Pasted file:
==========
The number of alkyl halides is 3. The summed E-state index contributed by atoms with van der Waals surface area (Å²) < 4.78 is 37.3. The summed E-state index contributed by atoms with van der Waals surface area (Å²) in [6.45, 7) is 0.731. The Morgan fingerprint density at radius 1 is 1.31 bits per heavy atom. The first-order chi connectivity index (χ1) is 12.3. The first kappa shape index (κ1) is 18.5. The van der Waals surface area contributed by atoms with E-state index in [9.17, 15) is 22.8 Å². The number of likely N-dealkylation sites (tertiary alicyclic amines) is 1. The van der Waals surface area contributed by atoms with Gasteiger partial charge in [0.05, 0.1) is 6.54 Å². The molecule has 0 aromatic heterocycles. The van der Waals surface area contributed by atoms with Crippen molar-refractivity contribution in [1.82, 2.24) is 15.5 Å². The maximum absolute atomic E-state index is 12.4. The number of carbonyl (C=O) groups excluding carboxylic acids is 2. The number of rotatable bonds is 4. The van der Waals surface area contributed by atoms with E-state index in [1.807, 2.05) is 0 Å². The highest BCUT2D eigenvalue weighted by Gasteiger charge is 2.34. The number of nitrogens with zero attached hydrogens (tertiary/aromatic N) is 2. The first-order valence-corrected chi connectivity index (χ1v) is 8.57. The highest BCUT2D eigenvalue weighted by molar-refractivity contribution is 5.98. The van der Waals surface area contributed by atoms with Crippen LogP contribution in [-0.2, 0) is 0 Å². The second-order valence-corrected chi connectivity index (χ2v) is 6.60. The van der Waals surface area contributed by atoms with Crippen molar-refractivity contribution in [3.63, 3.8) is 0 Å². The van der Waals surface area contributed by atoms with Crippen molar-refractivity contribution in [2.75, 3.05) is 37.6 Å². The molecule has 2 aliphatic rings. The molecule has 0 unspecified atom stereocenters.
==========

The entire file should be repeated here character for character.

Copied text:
The number of alkyl halides is 3. The summed E-state index contributed by atoms with van der Waals surface area (Å²) < 4.78 is 37.3. The summed E-state index contributed by atoms with van der Waals surface area (Å²) in [6.45, 7) is 0.731. The Morgan fingerprint density at radius 1 is 1.31 bits per heavy atom. The first-order chi connectivity index (χ1) is 12.3. The first kappa shape index (κ1) is 18.5. The van der Waals surface area contributed by atoms with E-state index in [9.17, 15) is 22.8 Å². The number of likely N-dealkylation sites (tertiary alicyclic amines) is 1. The van der Waals surface area contributed by atoms with Gasteiger partial charge in [0.05, 0.1) is 6.54 Å². The molecule has 0 aromatic heterocycles. The van der Waals surface area contributed by atoms with Crippen molar-refractivity contribution in [1.82, 2.24) is 15.5 Å². The maximum absolute atomic E-state index is 12.4. The number of carbonyl (C=O) groups excluding carboxylic acids is 2. The number of rotatable bonds is 4. The van der Waals surface area contributed by atoms with E-state index in [1.807, 2.05) is 0 Å². The highest BCUT2D eigenvalue weighted by Gasteiger charge is 2.34. The number of nitrogens with zero attached hydrogens (tertiary/aromatic N) is 2. The first-order valence-corrected chi connectivity index (χ1v) is 8.57. The highest BCUT2D eigenvalue weighted by molar-refractivity contribution is 5.98. The van der Waals surface area contributed by atoms with Crippen LogP contribution in [-0.2, 0) is 0 Å². The second-order valence-corrected chi connectivity index (χ2v) is 6.60. The van der Waals surface area contributed by atoms with Crippen molar-refractivity contribution in [3.63, 3.8) is 0 Å². The van der Waals surface area contributed by atoms with Crippen molar-refractivity contribution in [2.75, 3.05) is 37.6 Å². The molecule has 2 aliphatic rings. The molecule has 0 unspecified atom stereocenters.